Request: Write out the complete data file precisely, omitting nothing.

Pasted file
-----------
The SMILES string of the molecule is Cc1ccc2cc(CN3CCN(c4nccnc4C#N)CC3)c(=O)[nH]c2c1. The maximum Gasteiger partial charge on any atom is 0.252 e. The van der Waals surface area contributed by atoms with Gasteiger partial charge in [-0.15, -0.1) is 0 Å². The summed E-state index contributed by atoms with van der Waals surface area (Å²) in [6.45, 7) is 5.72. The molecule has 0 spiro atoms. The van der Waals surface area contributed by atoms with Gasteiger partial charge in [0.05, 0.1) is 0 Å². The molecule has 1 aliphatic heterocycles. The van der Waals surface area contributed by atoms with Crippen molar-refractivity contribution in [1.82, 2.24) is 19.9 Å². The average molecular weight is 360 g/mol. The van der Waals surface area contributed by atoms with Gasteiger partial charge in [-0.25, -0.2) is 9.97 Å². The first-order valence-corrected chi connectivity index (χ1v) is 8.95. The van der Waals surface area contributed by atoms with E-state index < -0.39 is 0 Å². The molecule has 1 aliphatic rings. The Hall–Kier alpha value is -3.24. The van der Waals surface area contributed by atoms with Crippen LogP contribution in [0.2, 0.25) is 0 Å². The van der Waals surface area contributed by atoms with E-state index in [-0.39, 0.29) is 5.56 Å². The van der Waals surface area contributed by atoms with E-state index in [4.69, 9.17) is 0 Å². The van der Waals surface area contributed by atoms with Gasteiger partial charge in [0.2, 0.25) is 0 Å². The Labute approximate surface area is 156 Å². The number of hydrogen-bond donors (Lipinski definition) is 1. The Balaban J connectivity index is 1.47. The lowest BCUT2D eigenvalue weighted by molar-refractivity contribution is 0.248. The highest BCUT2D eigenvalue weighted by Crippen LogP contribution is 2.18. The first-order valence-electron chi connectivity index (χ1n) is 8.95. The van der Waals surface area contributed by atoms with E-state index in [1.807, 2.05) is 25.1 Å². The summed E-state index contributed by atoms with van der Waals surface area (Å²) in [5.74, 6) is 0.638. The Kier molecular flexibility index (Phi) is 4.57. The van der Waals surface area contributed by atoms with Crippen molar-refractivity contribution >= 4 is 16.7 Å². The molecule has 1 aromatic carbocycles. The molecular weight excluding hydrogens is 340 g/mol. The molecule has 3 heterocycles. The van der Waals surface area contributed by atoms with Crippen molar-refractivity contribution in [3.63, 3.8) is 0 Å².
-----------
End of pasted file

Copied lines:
The SMILES string of the molecule is Cc1ccc2cc(CN3CCN(c4nccnc4C#N)CC3)c(=O)[nH]c2c1. The maximum Gasteiger partial charge on any atom is 0.252 e. The van der Waals surface area contributed by atoms with Gasteiger partial charge in [-0.15, -0.1) is 0 Å². The summed E-state index contributed by atoms with van der Waals surface area (Å²) in [6.45, 7) is 5.72. The molecule has 0 spiro atoms. The van der Waals surface area contributed by atoms with Gasteiger partial charge in [0.05, 0.1) is 0 Å². The molecule has 1 aliphatic heterocycles. The van der Waals surface area contributed by atoms with Crippen molar-refractivity contribution in [1.82, 2.24) is 19.9 Å². The average molecular weight is 360 g/mol. The van der Waals surface area contributed by atoms with Gasteiger partial charge in [-0.25, -0.2) is 9.97 Å². The first-order valence-corrected chi connectivity index (χ1v) is 8.95. The van der Waals surface area contributed by atoms with E-state index < -0.39 is 0 Å². The molecule has 1 aliphatic rings. The Hall–Kier alpha value is -3.24. The van der Waals surface area contributed by atoms with Crippen LogP contribution in [0.2, 0.25) is 0 Å². The van der Waals surface area contributed by atoms with E-state index in [-0.39, 0.29) is 5.56 Å². The van der Waals surface area contributed by atoms with E-state index in [4.69, 9.17) is 0 Å². The van der Waals surface area contributed by atoms with Gasteiger partial charge in [0.2, 0.25) is 0 Å². The Labute approximate surface area is 156 Å². The number of hydrogen-bond donors (Lipinski definition) is 1. The Balaban J connectivity index is 1.47. The lowest BCUT2D eigenvalue weighted by molar-refractivity contribution is 0.248. The highest BCUT2D eigenvalue weighted by Crippen LogP contribution is 2.18. The first-order valence-electron chi connectivity index (χ1n) is 8.95. The van der Waals surface area contributed by atoms with E-state index in [1.807, 2.05) is 25.1 Å². The summed E-state index contributed by atoms with van der Waals surface area (Å²) in [5.74, 6) is 0.638. The Kier molecular flexibility index (Phi) is 4.57. The van der Waals surface area contributed by atoms with Crippen molar-refractivity contribution >= 4 is 16.7 Å². The molecule has 1 aromatic carbocycles. The molecular weight excluding hydrogens is 340 g/mol. The molecule has 3 heterocycles. The van der Waals surface area contributed by atoms with Crippen molar-refractivity contribution in [3.63, 3.8) is 0 Å².